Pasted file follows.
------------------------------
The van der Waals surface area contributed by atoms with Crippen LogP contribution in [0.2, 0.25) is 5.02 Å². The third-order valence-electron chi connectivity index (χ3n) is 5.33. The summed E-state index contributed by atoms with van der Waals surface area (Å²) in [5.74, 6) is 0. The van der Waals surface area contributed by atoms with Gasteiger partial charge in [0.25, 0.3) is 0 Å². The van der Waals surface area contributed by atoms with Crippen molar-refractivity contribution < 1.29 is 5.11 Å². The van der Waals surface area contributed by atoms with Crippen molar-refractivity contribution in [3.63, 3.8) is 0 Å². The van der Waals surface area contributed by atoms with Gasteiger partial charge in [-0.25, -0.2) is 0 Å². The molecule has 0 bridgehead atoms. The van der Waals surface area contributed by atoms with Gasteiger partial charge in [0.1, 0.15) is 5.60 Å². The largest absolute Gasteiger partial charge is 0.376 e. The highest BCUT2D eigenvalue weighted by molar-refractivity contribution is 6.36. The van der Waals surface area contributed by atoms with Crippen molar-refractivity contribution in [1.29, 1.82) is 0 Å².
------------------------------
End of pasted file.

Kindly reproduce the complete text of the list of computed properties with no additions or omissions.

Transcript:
The van der Waals surface area contributed by atoms with Crippen LogP contribution in [0.2, 0.25) is 5.02 Å². The third-order valence-electron chi connectivity index (χ3n) is 5.33. The summed E-state index contributed by atoms with van der Waals surface area (Å²) in [5.74, 6) is 0. The van der Waals surface area contributed by atoms with Gasteiger partial charge in [0.25, 0.3) is 0 Å². The van der Waals surface area contributed by atoms with Crippen molar-refractivity contribution < 1.29 is 5.11 Å². The van der Waals surface area contributed by atoms with Crippen molar-refractivity contribution in [3.63, 3.8) is 0 Å². The van der Waals surface area contributed by atoms with Gasteiger partial charge in [-0.25, -0.2) is 0 Å². The molecule has 0 bridgehead atoms. The van der Waals surface area contributed by atoms with Gasteiger partial charge in [0.1, 0.15) is 5.60 Å². The largest absolute Gasteiger partial charge is 0.376 e. The highest BCUT2D eigenvalue weighted by molar-refractivity contribution is 6.36. The van der Waals surface area contributed by atoms with Crippen molar-refractivity contribution in [1.29, 1.82) is 0 Å².